I can see her smiling, her two front teeth still growing in, her laughter filling the air. We plucked grapes from their vines, our mouths twisting from the sour taste. It doesn't take away her smile, though. Not many things can take away her smile. The day is still warm in my memory, pestering my thoughts like a ringing doorbell. An image of her uneven hair burns in my memory. I cut it with safety scissors, because she asked me to. For hours, she didn't say a word about her choppy hair, until I felt so bad that I took us out for ice cream, and she whispered that she secretly liked it. She must've been trying to make me feel better, because it was really awful.
The ice cream dripped down her chin that day, and I resisted the urge to wipe it away. She liked it there, because it covered the bruise on her chin. I must've made some change in expression at the memory of her uncle punching her, because she proceeded to dot more ice cream on her arms. Later that day, she was very sticky, but it was easy to tell that she didn't mind. But he did, and he gave her more bruises.
I was so angry, I could've killed him. She told me not to, though, because she didn't want to see him hurt. She was so different from her violent uncle, I think because we make ourselves the opposite of what we most fear. I don't like to think about what I most fear. No one does, I think. No one likes to think about what they fear until it doesn't scare them quite as much anymore.
She loved to listen to the birds. She bribed them with bread crumbs and carefree laughter. I don't think they needed to be bribed. They loved her, and I would know. I watch people love each other every time someone has to go. I watch love cling to people, sneak up on people, fade away. It's kind of like fear that way, except for fear doesn't really fade away.
In the morning, before he was awake, she would run outside and sing with the birds. She made it seem like she was never ahead, like the birds were the ones falling behind. She made it seem like she never missed a note, like the birds had sung an extra one. Singing with the birds was her favorite thing to do, she told me.
She loved to climb the trees. They loved her, too. Sometimes it looked like she rolled of one branch and the trees caught her with another. She never fell out of a tree, reckless as she was. The trees hugged her with their branches, protected her, made her feel at home. Sometimes she met birds in the trees, undisturbed by her childhood playfulness. They kept on chattering away, she told me. The rough wood scraped her knees and her elbows, but she didn't mind. She was used to pain. Besides, the leaves tickling her cheeks felt like the best apology, she told me. Climbing trees was her favorite thing to do, she told me.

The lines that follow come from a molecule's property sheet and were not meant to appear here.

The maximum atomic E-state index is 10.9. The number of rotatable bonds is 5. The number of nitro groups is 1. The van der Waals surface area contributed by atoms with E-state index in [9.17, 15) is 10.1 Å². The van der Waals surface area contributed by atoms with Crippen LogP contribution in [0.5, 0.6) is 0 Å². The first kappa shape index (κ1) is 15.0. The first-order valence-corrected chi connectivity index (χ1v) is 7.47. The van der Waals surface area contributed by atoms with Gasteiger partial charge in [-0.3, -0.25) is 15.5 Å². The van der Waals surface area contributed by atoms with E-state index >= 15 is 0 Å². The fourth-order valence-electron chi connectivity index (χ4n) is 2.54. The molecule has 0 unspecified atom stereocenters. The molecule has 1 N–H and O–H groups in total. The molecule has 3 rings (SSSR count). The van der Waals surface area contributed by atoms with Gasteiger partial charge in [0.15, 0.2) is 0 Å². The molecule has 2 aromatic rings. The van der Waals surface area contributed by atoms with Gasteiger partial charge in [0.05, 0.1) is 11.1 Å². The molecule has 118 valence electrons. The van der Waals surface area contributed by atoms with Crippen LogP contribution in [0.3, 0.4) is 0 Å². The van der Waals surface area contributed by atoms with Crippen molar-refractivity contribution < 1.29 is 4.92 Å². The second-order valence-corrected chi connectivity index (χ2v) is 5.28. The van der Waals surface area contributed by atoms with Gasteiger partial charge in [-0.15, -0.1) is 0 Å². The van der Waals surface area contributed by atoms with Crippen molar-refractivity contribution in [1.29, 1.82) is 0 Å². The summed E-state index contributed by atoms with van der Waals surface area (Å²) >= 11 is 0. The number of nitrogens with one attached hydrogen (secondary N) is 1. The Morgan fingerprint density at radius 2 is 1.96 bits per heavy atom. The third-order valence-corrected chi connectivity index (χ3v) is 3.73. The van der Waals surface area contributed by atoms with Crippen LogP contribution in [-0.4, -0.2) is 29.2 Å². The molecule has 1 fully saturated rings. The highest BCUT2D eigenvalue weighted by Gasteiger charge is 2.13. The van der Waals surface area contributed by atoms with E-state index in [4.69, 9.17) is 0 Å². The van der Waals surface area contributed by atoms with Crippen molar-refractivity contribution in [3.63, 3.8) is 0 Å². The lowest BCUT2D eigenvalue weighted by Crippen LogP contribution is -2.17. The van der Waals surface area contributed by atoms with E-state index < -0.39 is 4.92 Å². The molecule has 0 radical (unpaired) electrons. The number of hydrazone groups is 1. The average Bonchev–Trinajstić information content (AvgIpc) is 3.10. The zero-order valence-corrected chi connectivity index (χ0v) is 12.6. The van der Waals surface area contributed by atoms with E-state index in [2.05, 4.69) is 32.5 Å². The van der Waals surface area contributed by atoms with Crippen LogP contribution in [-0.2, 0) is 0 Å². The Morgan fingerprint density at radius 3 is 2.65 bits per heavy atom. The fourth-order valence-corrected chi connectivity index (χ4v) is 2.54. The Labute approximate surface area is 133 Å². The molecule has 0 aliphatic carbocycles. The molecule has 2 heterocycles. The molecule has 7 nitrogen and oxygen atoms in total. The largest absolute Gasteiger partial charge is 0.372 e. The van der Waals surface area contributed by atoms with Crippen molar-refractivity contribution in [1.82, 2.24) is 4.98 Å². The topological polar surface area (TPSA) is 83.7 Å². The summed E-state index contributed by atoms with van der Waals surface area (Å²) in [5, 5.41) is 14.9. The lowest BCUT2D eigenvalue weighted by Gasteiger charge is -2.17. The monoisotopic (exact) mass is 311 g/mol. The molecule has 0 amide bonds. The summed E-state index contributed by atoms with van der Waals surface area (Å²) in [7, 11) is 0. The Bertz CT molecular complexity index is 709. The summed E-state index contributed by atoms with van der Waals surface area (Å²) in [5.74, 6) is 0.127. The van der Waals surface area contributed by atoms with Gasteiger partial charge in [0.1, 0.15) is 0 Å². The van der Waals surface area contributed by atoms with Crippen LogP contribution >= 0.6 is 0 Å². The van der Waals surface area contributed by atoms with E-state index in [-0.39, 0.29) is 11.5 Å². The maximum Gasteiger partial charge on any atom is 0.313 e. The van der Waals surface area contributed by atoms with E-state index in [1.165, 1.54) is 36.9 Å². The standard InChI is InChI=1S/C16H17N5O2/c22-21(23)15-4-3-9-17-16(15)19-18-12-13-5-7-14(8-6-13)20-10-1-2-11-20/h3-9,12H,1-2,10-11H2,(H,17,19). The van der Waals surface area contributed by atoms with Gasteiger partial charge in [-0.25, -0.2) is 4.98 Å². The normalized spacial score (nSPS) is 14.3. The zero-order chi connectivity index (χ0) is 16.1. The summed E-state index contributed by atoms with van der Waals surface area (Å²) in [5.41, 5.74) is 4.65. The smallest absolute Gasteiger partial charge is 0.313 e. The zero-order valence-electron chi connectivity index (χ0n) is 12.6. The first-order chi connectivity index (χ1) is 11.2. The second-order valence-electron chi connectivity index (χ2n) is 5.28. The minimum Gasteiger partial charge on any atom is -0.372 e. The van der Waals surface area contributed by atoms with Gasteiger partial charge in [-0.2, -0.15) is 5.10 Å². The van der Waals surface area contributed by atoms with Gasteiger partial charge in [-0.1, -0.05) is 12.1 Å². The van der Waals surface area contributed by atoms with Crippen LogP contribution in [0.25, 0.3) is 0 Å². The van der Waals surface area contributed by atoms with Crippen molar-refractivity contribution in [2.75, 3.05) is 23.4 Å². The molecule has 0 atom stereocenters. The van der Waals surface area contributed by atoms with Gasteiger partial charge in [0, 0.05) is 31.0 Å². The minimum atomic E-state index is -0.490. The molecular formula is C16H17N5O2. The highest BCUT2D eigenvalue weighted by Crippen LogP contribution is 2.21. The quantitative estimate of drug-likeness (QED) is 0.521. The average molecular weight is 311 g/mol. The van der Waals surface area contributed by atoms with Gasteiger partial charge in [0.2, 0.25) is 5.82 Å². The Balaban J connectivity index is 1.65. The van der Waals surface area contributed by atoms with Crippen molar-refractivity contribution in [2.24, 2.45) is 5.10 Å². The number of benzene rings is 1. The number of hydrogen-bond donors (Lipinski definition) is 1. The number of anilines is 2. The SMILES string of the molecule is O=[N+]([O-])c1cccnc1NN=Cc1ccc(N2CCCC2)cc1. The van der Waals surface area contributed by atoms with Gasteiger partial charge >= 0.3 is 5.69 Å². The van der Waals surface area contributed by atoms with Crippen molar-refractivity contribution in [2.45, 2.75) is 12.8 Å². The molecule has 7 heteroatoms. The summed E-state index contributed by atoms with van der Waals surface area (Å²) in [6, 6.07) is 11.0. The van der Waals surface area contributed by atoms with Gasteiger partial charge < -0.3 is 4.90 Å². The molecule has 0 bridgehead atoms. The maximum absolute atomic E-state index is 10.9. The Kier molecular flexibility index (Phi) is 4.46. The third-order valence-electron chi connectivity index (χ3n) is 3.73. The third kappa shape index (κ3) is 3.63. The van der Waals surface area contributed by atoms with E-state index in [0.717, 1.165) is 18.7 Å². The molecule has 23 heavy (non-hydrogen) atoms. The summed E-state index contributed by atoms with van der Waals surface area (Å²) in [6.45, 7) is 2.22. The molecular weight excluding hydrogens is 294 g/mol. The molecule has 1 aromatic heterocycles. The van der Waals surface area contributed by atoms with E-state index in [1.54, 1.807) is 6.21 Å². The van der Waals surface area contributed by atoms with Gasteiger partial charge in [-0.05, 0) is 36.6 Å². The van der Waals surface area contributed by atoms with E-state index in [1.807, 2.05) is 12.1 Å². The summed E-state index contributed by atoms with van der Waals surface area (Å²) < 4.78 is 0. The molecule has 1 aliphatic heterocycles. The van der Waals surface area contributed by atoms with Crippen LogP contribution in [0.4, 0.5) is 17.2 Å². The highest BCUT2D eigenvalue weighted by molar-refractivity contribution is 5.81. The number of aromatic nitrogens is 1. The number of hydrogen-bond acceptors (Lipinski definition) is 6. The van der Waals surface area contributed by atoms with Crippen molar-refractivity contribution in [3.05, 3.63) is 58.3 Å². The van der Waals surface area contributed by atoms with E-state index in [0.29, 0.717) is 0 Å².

I think of the grapevine that she grew all by herself. She was so proud of the tiny, green balls of fruit that she bought little baskets from the old man down the street, and plucked them off and piled them high so she could share some with everyone. That's what she did when she loved something, she made sure others got to love it too. She shared the bread with the birds, the ice cream with the mice, and she shared everything with me.
She didn't share me, though, because she didn't want anyone else to have me. She didn't love me, either, because she had so much more she wanted to love. She tried to, but she didn't. She would've liked to stay with the birds. The birds would've liked to stay with her. She almost looks - looked - like a bird sometimes, singing with an angel energy. Her hair flopped like two uneven wings. Maybe that's why she told me she liked it, because it made her look like what she really wanted to be. With wings, she could escape the hands that beat her. She could escape the wish she held towards her uncle, a wish that he would love her.
The old man across the street loved her. He knew she didn't have much, so he lowered the prices for his baskets when she came to look at them. The woman dating her uncle loved her. She brought her treats and talked to her and when she found out what he was doing to the little girl, she yelled at him and he kicked her out. The woman met her at the park, after that, and gave her toys on her birthday. Her friends at the park loved her because she was funny and loved to play tag. She was so bright and so loving that no one really had any choice but to love her. Except for the one person that she wanted it from most.
It's very cold today, and I shiver while the rain wets my skin. I can feel it coming, but I shake the thought away. I hear him yelling at her, but I can't bring myself to watch. Her eyes are pleading with him, but she doesn't fight him. That makes him angrier. He will sit in jail soon, trying to justify his actions to guard the wave of guilt that will soon crash over him. I hate him. I hear his fist make contact with her skin, and cover my ears with my hands. I don't want to take her. I don't want to take her. I shake my head violently. I don't want to take her.
Water rolls down my face and I take out my scythe. What I am most afraid of is having to collect the soul of someone I love. I walk into the room where her uncle has beaten her to Death, to me. He will give her no more bruises.